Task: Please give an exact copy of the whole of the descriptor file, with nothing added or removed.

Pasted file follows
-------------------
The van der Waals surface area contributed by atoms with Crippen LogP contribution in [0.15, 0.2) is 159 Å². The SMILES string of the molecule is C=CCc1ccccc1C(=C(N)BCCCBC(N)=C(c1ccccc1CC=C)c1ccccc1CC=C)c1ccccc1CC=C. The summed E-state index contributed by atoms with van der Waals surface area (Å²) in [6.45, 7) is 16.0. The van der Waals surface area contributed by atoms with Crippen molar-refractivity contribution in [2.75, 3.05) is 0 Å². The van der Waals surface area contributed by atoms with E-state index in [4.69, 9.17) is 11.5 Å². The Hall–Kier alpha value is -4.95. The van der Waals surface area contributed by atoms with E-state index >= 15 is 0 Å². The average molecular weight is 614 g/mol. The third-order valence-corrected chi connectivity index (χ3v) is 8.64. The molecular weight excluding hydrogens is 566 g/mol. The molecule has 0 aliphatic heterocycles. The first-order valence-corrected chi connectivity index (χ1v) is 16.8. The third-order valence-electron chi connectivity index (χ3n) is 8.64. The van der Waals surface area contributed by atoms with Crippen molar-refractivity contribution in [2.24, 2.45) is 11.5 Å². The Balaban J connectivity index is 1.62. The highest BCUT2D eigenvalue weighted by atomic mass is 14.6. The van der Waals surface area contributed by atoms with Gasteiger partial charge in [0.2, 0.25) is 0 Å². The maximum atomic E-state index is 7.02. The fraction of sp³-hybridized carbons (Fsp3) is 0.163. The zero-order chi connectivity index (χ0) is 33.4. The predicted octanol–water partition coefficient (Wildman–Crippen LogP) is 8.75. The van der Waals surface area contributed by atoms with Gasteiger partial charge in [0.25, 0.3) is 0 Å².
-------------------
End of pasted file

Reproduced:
The van der Waals surface area contributed by atoms with Crippen LogP contribution in [0.15, 0.2) is 159 Å². The SMILES string of the molecule is C=CCc1ccccc1C(=C(N)BCCCBC(N)=C(c1ccccc1CC=C)c1ccccc1CC=C)c1ccccc1CC=C. The summed E-state index contributed by atoms with van der Waals surface area (Å²) in [6.45, 7) is 16.0. The van der Waals surface area contributed by atoms with Crippen molar-refractivity contribution in [2.75, 3.05) is 0 Å². The van der Waals surface area contributed by atoms with E-state index in [4.69, 9.17) is 11.5 Å². The Hall–Kier alpha value is -4.95. The van der Waals surface area contributed by atoms with E-state index >= 15 is 0 Å². The average molecular weight is 614 g/mol. The third-order valence-corrected chi connectivity index (χ3v) is 8.64. The molecular weight excluding hydrogens is 566 g/mol. The molecule has 0 aliphatic heterocycles. The first-order valence-corrected chi connectivity index (χ1v) is 16.8. The third-order valence-electron chi connectivity index (χ3n) is 8.64. The van der Waals surface area contributed by atoms with Crippen molar-refractivity contribution in [2.24, 2.45) is 11.5 Å². The Balaban J connectivity index is 1.62. The highest BCUT2D eigenvalue weighted by atomic mass is 14.6. The van der Waals surface area contributed by atoms with Gasteiger partial charge in [0.2, 0.25) is 0 Å². The maximum atomic E-state index is 7.02. The fraction of sp³-hybridized carbons (Fsp3) is 0.163. The zero-order chi connectivity index (χ0) is 33.4. The predicted octanol–water partition coefficient (Wildman–Crippen LogP) is 8.75. The van der Waals surface area contributed by atoms with Gasteiger partial charge in [0.25, 0.3) is 0 Å².